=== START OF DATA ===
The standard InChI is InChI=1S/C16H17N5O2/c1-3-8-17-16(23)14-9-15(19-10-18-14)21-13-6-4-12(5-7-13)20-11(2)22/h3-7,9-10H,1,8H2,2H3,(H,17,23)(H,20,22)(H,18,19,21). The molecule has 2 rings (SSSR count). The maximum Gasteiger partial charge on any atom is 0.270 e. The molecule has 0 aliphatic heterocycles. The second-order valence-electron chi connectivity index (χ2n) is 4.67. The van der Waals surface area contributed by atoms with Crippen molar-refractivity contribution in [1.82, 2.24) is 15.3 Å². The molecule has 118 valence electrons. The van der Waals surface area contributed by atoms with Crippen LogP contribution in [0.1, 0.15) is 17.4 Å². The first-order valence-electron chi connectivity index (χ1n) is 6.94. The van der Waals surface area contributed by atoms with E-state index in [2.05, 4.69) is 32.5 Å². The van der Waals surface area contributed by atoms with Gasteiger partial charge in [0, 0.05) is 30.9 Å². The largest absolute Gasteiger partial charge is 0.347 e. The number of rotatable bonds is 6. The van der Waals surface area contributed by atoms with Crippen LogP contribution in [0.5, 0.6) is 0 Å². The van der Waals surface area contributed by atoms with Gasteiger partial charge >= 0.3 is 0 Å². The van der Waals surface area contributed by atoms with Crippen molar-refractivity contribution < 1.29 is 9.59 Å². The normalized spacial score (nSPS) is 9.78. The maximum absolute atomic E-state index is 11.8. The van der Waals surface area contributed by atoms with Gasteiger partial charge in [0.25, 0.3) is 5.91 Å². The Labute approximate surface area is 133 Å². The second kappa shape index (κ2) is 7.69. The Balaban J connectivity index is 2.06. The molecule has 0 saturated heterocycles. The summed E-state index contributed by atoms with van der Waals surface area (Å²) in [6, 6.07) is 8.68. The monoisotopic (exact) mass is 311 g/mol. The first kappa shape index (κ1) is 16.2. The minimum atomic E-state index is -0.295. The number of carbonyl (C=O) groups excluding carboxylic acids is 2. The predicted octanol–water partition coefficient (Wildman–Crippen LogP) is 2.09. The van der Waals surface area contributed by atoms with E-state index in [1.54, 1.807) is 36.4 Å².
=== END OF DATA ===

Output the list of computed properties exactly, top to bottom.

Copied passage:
The standard InChI is InChI=1S/C16H17N5O2/c1-3-8-17-16(23)14-9-15(19-10-18-14)21-13-6-4-12(5-7-13)20-11(2)22/h3-7,9-10H,1,8H2,2H3,(H,17,23)(H,20,22)(H,18,19,21). The molecule has 2 rings (SSSR count). The maximum Gasteiger partial charge on any atom is 0.270 e. The molecule has 0 aliphatic heterocycles. The second-order valence-electron chi connectivity index (χ2n) is 4.67. The van der Waals surface area contributed by atoms with Crippen molar-refractivity contribution in [1.82, 2.24) is 15.3 Å². The molecule has 118 valence electrons. The van der Waals surface area contributed by atoms with Crippen LogP contribution in [0.1, 0.15) is 17.4 Å². The first-order valence-electron chi connectivity index (χ1n) is 6.94. The van der Waals surface area contributed by atoms with E-state index in [2.05, 4.69) is 32.5 Å². The van der Waals surface area contributed by atoms with Gasteiger partial charge in [0, 0.05) is 30.9 Å². The largest absolute Gasteiger partial charge is 0.347 e. The number of rotatable bonds is 6. The van der Waals surface area contributed by atoms with Crippen LogP contribution in [0.5, 0.6) is 0 Å². The van der Waals surface area contributed by atoms with Gasteiger partial charge >= 0.3 is 0 Å². The van der Waals surface area contributed by atoms with Crippen molar-refractivity contribution < 1.29 is 9.59 Å². The normalized spacial score (nSPS) is 9.78. The maximum absolute atomic E-state index is 11.8. The van der Waals surface area contributed by atoms with Gasteiger partial charge in [0.25, 0.3) is 5.91 Å². The Labute approximate surface area is 133 Å². The second kappa shape index (κ2) is 7.69. The Balaban J connectivity index is 2.06. The molecule has 0 saturated heterocycles. The summed E-state index contributed by atoms with van der Waals surface area (Å²) in [6, 6.07) is 8.68. The monoisotopic (exact) mass is 311 g/mol. The first kappa shape index (κ1) is 16.2. The minimum atomic E-state index is -0.295. The number of carbonyl (C=O) groups excluding carboxylic acids is 2. The predicted octanol–water partition coefficient (Wildman–Crippen LogP) is 2.09. The van der Waals surface area contributed by atoms with E-state index in [1.54, 1.807) is 36.4 Å².